Turkey blackmails North Macedonia by stalling ratification of NATO protocol

Opening remarks by NATO Secretary General Jens Stoltenberg at the joint meeting of the North Atlantic Council and the Government of North Macedonia



Abdullah Bozkurt


The government of Islamist President Recep Tayyip Erdoğan has stalled the ratification of a protocol that would North Macedonia’s accession to the North Atlantic Treaty Organization (NATO) in order to blackmail the country and force it to succumb to the pressure of handing over critics.

Turkish government documents and a copy of the protocol obtained by Nordic Monitor show that the Erdoğan government deliberately slowed the ratification process of the agreement in the Turkish Parliament, controlled by Erdoğan’s ruling Justice and Development Party (AKP).

In a bid to exploit North Macedonia’s strategic goal of becoming part of the NATO alliance, a military bloc where the decision was taken unanimously by all NATO members, the Erdoğan government has lobbied to secure the extradition of members of the Gülen movement, a civic group that is vocally critical of the Erdoğan regime. Concerned that extradition on dubious charges would stain the rule of law and hamper the country’s ambitions to become a member of the European Union, Skopje has so far balked at the request of the Turkish government to hand over the critics and has not given in to Ankara’s bullying.


Protocol to the North Atlantic Treaty on the accession of North Macedonia.



The protocol, which was signed on February 6, 2019 in Brussels by all member states including Turkey, will enter into force when each of the parties to the North Atlantic Treaty has notified the United States government of its acceptance. The Erdoğan government slowed down the ratification process with a view to intensifying pressure on Skopje and force the North Macedonian government to hand over the critics, some of whom are dual nationals.


Turkish President Erdoğan waited for three months to submit the NATO protocol on North Macedonia to the Turkish Parliament.


The text of the protocol was submitted to parliament for ratification by Erdoğan on May 9, 2019, some three months after the signing of the agreement. Mustafa Sentop, the parliament speaker and a close ally of Erdoğan, waited for nearly two weeks to sign the referral of the protocol to the relevant commissions for review and debate. Even after Sentop’s signature, his office waited for another week to actually send the protocol to the commissions, which finally happened on May 31, 2019.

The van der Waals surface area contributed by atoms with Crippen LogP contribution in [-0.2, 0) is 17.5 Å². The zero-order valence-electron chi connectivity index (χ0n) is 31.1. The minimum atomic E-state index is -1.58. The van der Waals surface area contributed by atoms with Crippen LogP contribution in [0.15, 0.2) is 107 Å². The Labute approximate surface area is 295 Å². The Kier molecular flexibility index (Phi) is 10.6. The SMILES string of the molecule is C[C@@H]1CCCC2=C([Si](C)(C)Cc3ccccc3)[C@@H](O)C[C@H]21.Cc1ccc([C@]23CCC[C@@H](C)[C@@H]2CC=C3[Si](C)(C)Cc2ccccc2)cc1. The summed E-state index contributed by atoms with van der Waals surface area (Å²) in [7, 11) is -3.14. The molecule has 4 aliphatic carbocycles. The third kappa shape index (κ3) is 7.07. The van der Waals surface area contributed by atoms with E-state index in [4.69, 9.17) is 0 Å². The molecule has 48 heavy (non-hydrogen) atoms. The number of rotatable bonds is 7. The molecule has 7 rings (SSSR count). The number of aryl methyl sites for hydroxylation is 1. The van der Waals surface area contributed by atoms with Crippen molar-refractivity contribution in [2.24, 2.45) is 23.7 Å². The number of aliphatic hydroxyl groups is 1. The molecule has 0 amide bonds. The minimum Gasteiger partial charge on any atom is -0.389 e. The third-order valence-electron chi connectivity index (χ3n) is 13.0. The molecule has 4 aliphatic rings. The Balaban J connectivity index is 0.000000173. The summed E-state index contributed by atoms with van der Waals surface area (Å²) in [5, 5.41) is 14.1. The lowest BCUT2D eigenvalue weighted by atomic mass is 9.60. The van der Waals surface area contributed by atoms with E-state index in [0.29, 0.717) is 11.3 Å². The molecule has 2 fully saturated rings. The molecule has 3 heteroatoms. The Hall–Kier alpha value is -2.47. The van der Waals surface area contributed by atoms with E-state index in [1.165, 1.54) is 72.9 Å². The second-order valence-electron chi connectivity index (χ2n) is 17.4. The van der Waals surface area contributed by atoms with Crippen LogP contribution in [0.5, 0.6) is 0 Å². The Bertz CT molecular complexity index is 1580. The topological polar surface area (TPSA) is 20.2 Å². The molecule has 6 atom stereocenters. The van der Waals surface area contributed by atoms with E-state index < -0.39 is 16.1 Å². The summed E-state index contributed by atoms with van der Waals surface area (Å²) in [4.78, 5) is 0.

The delay at the parliament speaker’s office appears to be deliberate as it usually takes one or two business days to refer agreements or bills to relevant commissions after submission. The same is true for the delay at the president’s office as well.

The Foreign Affairs Commission was designated as the main body to review the protocol before its likely approval and referral to the General Assembly for a final vote. The National Defense Commission was designated as the subsidiary body for the ratification process, although it should be the primary one in view of the fact that the protocol concerns security and defense matters.



Parliament Speaker Mustafa Sentop’s letter on the North Macedonian protocol with NATO.


Neither of the commissions had taken up the protocol for review and debate as of June 18, 2019, confirming speculation that the stalling tactics were ordered by the Erdoğan government in order to milk concessions from Skopje, in the process testing the patience of the North Macedonian government.

North Macedonia’s newly elected president, Stevo Pendarovski, recently said in Brussels that Turkey asked his country to extradite 15 people (10 are naturalized Macedonian citizens) over alleged links to the Gülen movement. He stressed that any request from a foreign country would be processed in line with European Union regulations and Macedonian law.

The Erdoğan government has been criticized for cracking down on critical groups in Turkey, where the Gülen movement bears the brunt of the persecution. According to official figures, over half a million people from the movement have faced legal action on dubious terrorism charges since 2016.

Some 70 percent of generals and admirals were removed and/or jailed in Turkey, and nearly all Turkish officers who were deployed to NATO posts abroad were purged by the government in a major transformation of NATO’s second largest army in terms of manpower. Islamists, neo-nationalists and pro-Russian officers were promoted in the Turkish  military, with the unprecedented purge demoralizing the officer corps and undermining the military branches, especially the Air Force.

If North Macedonia returns the Gülen supporters, it runs the risk of blemishing its adherence to the rule of law and human rights record since all the returnees would most likely face the same torture and ill treatment that so many have endured in Turkish prisons and detention centers. Credible allegations of torture, well documented by the United Nations and nongovernmental organizations, point out that they are systematic, deliberate and coordinated by the government.

The full text of the protocol to the North Atlantic Treaty for the accession of North Macedonia is published below:


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